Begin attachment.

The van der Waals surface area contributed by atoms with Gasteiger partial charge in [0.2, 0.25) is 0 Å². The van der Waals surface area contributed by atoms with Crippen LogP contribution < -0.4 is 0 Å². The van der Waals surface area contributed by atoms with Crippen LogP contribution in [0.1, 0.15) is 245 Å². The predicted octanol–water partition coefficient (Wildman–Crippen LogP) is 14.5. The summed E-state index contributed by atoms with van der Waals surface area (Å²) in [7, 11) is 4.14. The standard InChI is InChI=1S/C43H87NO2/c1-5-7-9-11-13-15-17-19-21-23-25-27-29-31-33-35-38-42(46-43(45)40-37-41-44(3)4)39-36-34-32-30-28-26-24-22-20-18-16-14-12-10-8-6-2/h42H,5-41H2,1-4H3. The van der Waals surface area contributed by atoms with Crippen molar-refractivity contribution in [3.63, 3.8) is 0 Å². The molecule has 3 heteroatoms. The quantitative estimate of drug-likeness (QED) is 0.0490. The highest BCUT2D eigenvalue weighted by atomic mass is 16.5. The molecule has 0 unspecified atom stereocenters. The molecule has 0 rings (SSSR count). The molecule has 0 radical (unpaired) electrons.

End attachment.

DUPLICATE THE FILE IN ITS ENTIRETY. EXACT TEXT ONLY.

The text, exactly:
The van der Waals surface area contributed by atoms with Gasteiger partial charge in [0.2, 0.25) is 0 Å². The van der Waals surface area contributed by atoms with Crippen LogP contribution < -0.4 is 0 Å². The van der Waals surface area contributed by atoms with Crippen LogP contribution in [0.1, 0.15) is 245 Å². The predicted octanol–water partition coefficient (Wildman–Crippen LogP) is 14.5. The summed E-state index contributed by atoms with van der Waals surface area (Å²) in [7, 11) is 4.14. The standard InChI is InChI=1S/C43H87NO2/c1-5-7-9-11-13-15-17-19-21-23-25-27-29-31-33-35-38-42(46-43(45)40-37-41-44(3)4)39-36-34-32-30-28-26-24-22-20-18-16-14-12-10-8-6-2/h42H,5-41H2,1-4H3. The van der Waals surface area contributed by atoms with Crippen molar-refractivity contribution in [3.63, 3.8) is 0 Å². The molecule has 3 heteroatoms. The quantitative estimate of drug-likeness (QED) is 0.0490. The highest BCUT2D eigenvalue weighted by atomic mass is 16.5. The molecule has 0 unspecified atom stereocenters. The molecule has 0 rings (SSSR count). The molecule has 0 radical (unpaired) electrons.